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The Southern District Health Board is playing down figures showing new mothers are on average spending less time in Dunedin Hospital despite funding to allow longer stays.
The board said the funding targeted those who needed extra time and support.
In 2012-13, the board received $755,576 for the initiative.
A national table of figures released by Labour Party health spokeswoman Annette King shows new mothers in the Southern health board district stayed an average 2.41 days in hospital in 2012-13, compared with 2.5 days in 2009-10.
At Dunedin Hospital, the stay was 7.44 hours less, compared with an extra 1.66 hours in Southland. Length of stay at each hospital site was not provided separately.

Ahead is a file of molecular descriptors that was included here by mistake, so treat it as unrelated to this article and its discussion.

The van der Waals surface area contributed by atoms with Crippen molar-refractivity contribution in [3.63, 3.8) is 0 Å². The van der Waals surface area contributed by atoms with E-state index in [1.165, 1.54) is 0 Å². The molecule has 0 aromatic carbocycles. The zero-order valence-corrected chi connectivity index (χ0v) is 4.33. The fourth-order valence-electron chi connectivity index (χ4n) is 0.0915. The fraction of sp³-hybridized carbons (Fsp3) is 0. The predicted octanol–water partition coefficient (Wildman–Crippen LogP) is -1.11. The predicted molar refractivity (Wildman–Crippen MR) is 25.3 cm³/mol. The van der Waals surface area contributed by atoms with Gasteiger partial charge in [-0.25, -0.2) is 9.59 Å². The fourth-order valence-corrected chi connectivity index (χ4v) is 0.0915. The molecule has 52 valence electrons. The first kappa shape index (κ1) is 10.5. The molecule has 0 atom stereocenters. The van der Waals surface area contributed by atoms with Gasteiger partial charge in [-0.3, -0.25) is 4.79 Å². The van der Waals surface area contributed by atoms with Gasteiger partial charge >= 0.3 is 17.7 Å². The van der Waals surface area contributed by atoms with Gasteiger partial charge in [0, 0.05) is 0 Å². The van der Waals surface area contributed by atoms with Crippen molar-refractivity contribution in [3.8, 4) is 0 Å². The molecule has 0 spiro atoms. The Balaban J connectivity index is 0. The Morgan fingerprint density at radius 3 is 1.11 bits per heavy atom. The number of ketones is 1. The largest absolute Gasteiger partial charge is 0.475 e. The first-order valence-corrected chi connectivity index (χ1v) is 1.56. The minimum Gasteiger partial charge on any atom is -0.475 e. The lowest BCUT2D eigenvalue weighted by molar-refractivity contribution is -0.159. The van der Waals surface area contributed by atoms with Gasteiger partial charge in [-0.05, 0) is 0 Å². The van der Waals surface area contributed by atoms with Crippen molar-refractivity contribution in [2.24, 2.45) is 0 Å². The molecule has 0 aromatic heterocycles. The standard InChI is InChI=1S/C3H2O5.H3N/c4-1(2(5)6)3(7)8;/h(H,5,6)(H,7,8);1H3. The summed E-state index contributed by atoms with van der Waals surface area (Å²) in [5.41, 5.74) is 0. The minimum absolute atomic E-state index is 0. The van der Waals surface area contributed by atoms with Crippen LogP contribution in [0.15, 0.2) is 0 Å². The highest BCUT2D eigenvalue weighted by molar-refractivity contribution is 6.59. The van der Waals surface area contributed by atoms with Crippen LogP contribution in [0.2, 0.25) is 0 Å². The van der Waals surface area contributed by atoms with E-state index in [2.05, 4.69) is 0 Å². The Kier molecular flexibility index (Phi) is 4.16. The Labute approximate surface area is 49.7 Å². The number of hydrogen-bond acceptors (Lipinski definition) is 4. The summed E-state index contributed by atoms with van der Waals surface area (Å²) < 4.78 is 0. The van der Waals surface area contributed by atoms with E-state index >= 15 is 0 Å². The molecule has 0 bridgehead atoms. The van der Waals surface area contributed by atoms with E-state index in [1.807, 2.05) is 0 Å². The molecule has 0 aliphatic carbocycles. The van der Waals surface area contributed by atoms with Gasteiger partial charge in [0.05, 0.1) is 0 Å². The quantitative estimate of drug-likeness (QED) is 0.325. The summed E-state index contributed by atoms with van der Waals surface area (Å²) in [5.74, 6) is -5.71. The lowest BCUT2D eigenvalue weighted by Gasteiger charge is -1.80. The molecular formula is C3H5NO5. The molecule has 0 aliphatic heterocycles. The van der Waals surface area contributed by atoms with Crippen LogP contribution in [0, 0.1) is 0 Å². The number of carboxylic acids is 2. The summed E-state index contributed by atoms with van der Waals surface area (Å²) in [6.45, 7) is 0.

The $103.5 million four-year initiative was announced in the 2009 Budget.
As well as $38.5 million for longer hospital stays for new mothers, the package funded support for at-risk mothers during pregnancy, training for GPs wishing to return to maternity care, meeting the cost of increasing numbers of births each year and PlunketLine.
Ms King said in a press release the funding designed to allow new mothers to stay up to an additional two days in a birthing facility had ''backfired''. Many average stays around the country were shorter than four years ago, and others only slightly longer.
''The money was never ring-fenced and no audit of it has ever been carried out, so where was it used?''
Health board patient services director Lexie O'Shea said the extra support was for mothers who felt they needed it.
''This smaller group of women included those who've had Caesarean sections, or who feel they need extra support to help establish breast-feeding, or just need to gain confidence in caring for their baby before returning home.''
The figures included women who had been discharged to a rural birthing unit, she said.